Panic-Stricken Indian Students In UK Desperate To Get Back Home


LONDON – Indian students in the UK are desperate to return to India and have flooded the Indian High Commission here with queries about when they are likely to get back home and be with their families, as New Delhi bans travellers from Britain starting on Wednesday due to the fast-spreading coronavirus pandemic.

India on Monday banned the entry of passengers from Europe, Turkey and the UK from March 18 till March 31 to contain the spread of the deadly coronavirus virus that has claimed three lives so far and infected nearly 150 people.

Britain’s death toll from the COVID-19 has risen to 71 and the number of infection cases have gone up to nearly 1,950.

Universities and student associations in the UK are putting out advisories to try to calm some of the panic among the students, many of whom are on visas that are close to expiry and others who simply want to be with their loved ones as all face-to-face classes begin to be cancelled.

Many were booked on flights later this month as the annual Easter break was to kick in soon but are now stranded at least until March 31 under India’s travel ban in response to the coronavirus pandemic.

“High Commission is working with both the Indian and UK authorities to address concerns of the Indian citizens living in the UK,” the Indian High Commission in London said.

“All Indian citizens may register with us so that updates may be shared by email,” it said, in reference to an online registration system it has created for Indian citizens in the UK to be kept informed.

The mission said that its regular Public Response Unit was unavailable due to “technical reasons” and Indians in the UK can connect via social media or email at

“I registered. Kindly allow us a few days (3-4 days) so that we can return. Please understand the plight of us students who booked return tickets over the coming weekend and suddenly, we cannot return anymore,” said one student, who has been unable to meet the Wednesday travel deadline.

“I am a student in the University of Warwick. Please urgently help me return to Bangalore to my family. The university has cancelled all face to face classes and exams for the third term,” said another.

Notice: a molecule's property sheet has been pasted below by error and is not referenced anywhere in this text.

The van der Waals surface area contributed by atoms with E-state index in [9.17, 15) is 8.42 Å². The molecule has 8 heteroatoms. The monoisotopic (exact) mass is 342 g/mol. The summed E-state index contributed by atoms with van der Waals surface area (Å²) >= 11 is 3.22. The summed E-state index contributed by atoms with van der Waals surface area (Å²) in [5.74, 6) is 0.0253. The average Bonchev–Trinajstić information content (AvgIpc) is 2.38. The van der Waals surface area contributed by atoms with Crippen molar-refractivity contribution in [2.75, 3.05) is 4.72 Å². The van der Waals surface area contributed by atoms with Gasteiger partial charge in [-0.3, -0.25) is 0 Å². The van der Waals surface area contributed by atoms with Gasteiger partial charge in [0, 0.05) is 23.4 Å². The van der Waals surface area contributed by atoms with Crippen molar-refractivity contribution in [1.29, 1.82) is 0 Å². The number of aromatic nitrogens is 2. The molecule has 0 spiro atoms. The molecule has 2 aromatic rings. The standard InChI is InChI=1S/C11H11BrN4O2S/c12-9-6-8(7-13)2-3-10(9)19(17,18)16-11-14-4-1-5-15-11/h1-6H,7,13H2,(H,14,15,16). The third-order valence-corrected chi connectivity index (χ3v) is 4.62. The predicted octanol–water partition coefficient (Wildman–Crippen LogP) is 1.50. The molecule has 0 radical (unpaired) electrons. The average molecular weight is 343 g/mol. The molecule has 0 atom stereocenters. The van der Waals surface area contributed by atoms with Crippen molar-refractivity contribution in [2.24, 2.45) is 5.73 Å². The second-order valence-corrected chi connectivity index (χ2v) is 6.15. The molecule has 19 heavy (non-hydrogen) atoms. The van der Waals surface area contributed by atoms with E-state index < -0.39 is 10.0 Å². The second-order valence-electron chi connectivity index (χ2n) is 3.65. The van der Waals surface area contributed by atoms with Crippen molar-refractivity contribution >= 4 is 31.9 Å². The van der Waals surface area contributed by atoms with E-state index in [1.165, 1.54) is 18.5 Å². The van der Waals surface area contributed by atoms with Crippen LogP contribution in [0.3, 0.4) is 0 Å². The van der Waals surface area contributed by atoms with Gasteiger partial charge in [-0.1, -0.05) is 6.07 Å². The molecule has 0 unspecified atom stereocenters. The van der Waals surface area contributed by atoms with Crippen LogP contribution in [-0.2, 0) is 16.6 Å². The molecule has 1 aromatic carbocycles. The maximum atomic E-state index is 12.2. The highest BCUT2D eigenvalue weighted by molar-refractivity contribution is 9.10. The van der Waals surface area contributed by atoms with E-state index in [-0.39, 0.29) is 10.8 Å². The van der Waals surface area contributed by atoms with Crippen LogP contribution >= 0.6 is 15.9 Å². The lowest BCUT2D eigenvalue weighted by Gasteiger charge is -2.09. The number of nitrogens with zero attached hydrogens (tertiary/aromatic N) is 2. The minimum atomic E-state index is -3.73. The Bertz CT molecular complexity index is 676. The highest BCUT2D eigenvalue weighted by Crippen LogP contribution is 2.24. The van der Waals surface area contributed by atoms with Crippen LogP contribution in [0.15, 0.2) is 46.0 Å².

The National Indian Students and Alumni Union UK (NISAU-UK), a representative body for Indian students in the UK, has been fielding calls and urging students to stay calm and support each other through the crisis.

“Please do not panic, support each other and take necessary precautions to be safe,” it said in its latest advisory for students.

“Any students due to commence studies after March 2020 and concerned about the situation due to coronavirus, please discuss your concerns with your university in the first instance,” it adds.

Most universities have cancelled all physical presence in classrooms and the University of Oxford is considering an online examination system for the first time as a result of the pandemic.

The UK Home Office, meanwhile, has eased rules around campus absences of students on Tier 4 visas and called on universities and employers to consider exceptional circumstances for those on other types of work visas.

“Some Tier 4 students or Tier 2/5 employees may be prevented from attending their studies or employment due to illness, the need to serve a period of quarantine or the inability to travel due to travel restrictions caused by coronavirus,” its guidance notes.

“Sponsors do not need to report student or employee absences related to coronavirus which they have authorised,” it said.

The Home Office said it recognised the current situation was “exceptional” and will not take any compliance action against students or employees who are unable to attend their studies or work due to the coronavirus outbreak, or against sponsors which authorise absences and continue to sponsor students or employees despite absences for this reason.

The outbreak, which first emerged in China’s Wuhan city last year, has infected 198,006 people and killed 7,948, according to a tracker maintained by the Johns Hopkins University.